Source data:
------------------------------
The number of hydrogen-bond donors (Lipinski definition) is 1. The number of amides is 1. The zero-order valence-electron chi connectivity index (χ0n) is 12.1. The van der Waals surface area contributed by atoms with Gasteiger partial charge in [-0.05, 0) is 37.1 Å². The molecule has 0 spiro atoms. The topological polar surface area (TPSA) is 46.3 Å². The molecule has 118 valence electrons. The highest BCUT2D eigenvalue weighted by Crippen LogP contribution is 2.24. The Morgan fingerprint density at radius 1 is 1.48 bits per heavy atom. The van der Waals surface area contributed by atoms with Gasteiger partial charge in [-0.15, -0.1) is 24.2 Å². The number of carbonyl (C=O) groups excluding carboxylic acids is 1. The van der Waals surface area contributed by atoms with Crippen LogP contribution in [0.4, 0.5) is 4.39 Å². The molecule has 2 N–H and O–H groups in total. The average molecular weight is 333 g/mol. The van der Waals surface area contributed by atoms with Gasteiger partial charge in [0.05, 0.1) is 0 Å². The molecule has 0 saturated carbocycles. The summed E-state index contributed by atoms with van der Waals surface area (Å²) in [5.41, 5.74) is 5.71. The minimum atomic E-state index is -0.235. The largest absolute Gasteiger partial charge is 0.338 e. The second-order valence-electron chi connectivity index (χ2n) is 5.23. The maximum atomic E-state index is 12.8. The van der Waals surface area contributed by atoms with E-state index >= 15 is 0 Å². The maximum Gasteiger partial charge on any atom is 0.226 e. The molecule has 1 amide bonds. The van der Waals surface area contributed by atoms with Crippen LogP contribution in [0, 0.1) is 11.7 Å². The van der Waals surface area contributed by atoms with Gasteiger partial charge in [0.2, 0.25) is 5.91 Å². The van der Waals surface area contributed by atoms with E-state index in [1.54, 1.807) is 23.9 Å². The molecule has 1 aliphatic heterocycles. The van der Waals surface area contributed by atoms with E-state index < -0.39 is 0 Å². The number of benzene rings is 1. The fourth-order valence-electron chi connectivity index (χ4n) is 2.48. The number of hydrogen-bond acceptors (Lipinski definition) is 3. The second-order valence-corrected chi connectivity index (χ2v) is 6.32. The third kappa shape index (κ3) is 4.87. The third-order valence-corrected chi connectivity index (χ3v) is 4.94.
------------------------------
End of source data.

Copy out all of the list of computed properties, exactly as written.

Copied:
The number of hydrogen-bond donors (Lipinski definition) is 1. The number of amides is 1. The zero-order valence-electron chi connectivity index (χ0n) is 12.1. The van der Waals surface area contributed by atoms with Gasteiger partial charge in [-0.05, 0) is 37.1 Å². The molecule has 0 spiro atoms. The topological polar surface area (TPSA) is 46.3 Å². The molecule has 118 valence electrons. The highest BCUT2D eigenvalue weighted by Crippen LogP contribution is 2.24. The Morgan fingerprint density at radius 1 is 1.48 bits per heavy atom. The van der Waals surface area contributed by atoms with Gasteiger partial charge in [-0.15, -0.1) is 24.2 Å². The number of carbonyl (C=O) groups excluding carboxylic acids is 1. The van der Waals surface area contributed by atoms with Crippen LogP contribution in [0.4, 0.5) is 4.39 Å². The molecule has 2 N–H and O–H groups in total. The average molecular weight is 333 g/mol. The van der Waals surface area contributed by atoms with Gasteiger partial charge in [0.05, 0.1) is 0 Å². The molecule has 0 saturated carbocycles. The summed E-state index contributed by atoms with van der Waals surface area (Å²) in [5.41, 5.74) is 5.71. The minimum atomic E-state index is -0.235. The largest absolute Gasteiger partial charge is 0.338 e. The second-order valence-electron chi connectivity index (χ2n) is 5.23. The maximum atomic E-state index is 12.8. The van der Waals surface area contributed by atoms with E-state index >= 15 is 0 Å². The maximum Gasteiger partial charge on any atom is 0.226 e. The molecule has 1 amide bonds. The van der Waals surface area contributed by atoms with Crippen LogP contribution in [0, 0.1) is 11.7 Å². The van der Waals surface area contributed by atoms with Gasteiger partial charge in [0.2, 0.25) is 5.91 Å². The van der Waals surface area contributed by atoms with E-state index in [1.54, 1.807) is 23.9 Å². The molecule has 1 aliphatic heterocycles. The van der Waals surface area contributed by atoms with E-state index < -0.39 is 0 Å². The number of benzene rings is 1. The fourth-order valence-electron chi connectivity index (χ4n) is 2.48. The number of hydrogen-bond acceptors (Lipinski definition) is 3. The second-order valence-corrected chi connectivity index (χ2v) is 6.32. The third kappa shape index (κ3) is 4.87. The third-order valence-corrected chi connectivity index (χ3v) is 4.94.